T he Milan casa of Martina Mondadori, editor-in-chief of ultra-swoonsome interiors magazine Cabana and founder of Casa Cabana, the homewares and product line is a masterclass in eclecticism. Like the magazine, Mondadori’s home is a sumptuous visual feast of textiles, patterns and colour, that has scarcely changed since her childhood. And the bi-annual publication she co-founded in 2014 with Christoph Radl and Gianluca Reina, consistently celebrates this aesthetic in print, with page upon heavenly, heavyweight page of layered interiors, flamboyant furnishings, and covetable collectables.
This autumn, Sotheby’s is collaborating with Mondadori on the inaugural series of Classic Design sales in London and New York. And within this collaboration, we're not only highlighting Mondadori’s exuberant signature style, but revelling in the joy she clearly finds in juxtaposing esoteric colours, textures, and forms, to dazzling effect.
We met Martina in Milan, in her gorgeous childhood home, to ask about her love of design, how a global palette influences her style and interiors expertise, life in London and Milan and why Cabana magazine is indubitably setting the agenda, across the design world.
Along the way, Martina shares with us her pick of Classic Design’s auction highlights, as well as a plenitude of rich textures and patterns, from the exciting Casa Cabana homeware collection.
A Life Less Ordinary: Martina Mondadori
Where did your interest in design stem from?
It all started in my childhood. My parents divorced when I was really young, so I grew up with both my father’s style and decorative taste, as well as my mother’s, in the house where we are now. This house was decorated by Renzo Mongiardino, who was not only a great Italian designer but one of my mother’s closest friends. He had decorated my grandparents' home, so my mother had also grown up with this style of Mongiardino interiors – it was a family tradition. On the other hand, my father gravitated towards a mix of antique and contemporary. He was a great collector – everything from flea market finds to ceramics, textiles, important artefacts, Roman antiquities, and, of course, contemporary art. He really layered and mixed it up in his interiors. That eclecticism helped me to understand design.
'Italians respond to certain warm colours, such as the warm ones used in Italian frescoes. It’s part of our DNA'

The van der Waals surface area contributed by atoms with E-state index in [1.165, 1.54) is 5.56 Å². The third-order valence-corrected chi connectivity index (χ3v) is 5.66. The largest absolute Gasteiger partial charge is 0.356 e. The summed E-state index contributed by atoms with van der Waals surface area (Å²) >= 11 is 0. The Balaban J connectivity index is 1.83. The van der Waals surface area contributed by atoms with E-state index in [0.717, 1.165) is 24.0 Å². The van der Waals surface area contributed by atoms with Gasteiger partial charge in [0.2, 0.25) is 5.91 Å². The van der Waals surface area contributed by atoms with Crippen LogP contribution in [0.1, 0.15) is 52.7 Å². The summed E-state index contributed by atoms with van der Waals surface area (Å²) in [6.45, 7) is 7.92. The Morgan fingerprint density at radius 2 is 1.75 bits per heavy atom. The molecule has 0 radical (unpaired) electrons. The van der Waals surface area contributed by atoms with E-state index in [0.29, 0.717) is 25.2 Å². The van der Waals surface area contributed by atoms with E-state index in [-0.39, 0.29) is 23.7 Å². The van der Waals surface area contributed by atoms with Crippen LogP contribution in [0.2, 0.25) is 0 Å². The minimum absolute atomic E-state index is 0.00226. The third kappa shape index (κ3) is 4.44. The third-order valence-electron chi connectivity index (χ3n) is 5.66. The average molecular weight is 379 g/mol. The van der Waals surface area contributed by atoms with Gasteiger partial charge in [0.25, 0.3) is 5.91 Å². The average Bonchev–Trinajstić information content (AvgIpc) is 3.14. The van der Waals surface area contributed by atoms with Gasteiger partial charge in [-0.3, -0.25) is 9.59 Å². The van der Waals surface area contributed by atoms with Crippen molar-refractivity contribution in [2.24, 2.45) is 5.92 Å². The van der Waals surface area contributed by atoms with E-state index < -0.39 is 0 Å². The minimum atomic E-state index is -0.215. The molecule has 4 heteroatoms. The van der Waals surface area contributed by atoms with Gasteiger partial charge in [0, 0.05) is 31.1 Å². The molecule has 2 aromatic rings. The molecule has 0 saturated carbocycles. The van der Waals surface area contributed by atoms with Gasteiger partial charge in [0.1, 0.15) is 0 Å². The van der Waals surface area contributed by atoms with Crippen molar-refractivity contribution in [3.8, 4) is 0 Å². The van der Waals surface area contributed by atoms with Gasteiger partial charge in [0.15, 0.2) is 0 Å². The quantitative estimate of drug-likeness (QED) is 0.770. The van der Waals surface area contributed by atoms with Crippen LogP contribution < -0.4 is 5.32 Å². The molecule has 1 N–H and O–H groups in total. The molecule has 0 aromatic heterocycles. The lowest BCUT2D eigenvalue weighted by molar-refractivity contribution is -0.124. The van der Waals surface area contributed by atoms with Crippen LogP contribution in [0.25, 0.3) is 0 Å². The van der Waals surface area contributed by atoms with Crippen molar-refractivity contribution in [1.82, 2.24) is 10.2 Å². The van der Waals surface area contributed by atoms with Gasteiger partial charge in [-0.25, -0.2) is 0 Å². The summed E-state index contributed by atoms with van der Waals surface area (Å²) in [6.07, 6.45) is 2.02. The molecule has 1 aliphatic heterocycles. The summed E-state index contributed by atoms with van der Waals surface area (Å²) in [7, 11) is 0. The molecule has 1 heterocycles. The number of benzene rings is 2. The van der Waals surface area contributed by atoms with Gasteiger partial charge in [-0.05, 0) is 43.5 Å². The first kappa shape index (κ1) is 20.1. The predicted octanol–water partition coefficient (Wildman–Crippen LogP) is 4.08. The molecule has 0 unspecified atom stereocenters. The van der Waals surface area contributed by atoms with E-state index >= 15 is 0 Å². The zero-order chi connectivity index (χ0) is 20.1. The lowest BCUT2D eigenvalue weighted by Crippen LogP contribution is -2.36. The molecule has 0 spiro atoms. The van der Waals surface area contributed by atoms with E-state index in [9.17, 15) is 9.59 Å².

Design is such an integral part of Milan’s fabric, isn't it.
Industrial design really started in Milan, it’s always very present. Growing up with such layered interiors informed my way of looking at design. I also think that history, museums and the art that surrounds you in a country like Italy inevitably becomes a visual alphabet through which you 'read' the world. Italians respond to certain warm colours, such as the warm ones used in Italian frescoes. It’s part of our DNA.
How do the Italian and British differ in their approaches to design? Is there such a thing as ‘British’ and ‘Italian’ taste?
Historically, great British homes have been strongly influenced by Italian architecture – for example, Chatsworth or Chiswick House. Where Italian and British taste differs, is that when British taste is good, there’s simply nothing like it. There’s an effortless ability to mix high and low – a perfect mastery of non-perfection. This English eccentricity comes out in certain interiors and there is an innate appreciation of the past and traditions. I’m also fascinated by how a lot of British decorators, from the 1960s up until today, were first and foremost antique dealers. I think of Christopher Gibbs, Geoffrey Bennison, or Robert Kime: a room would always start with a great piece. Whereas in Milan, with someone like Renzo Mongiardino, the room would be a stage.
'When you have interiors that are classic and add a one-of-a-kind antique piece, it is timeless, because it never ceases to be relevant'
What does the term ‘classic design’ mean to you?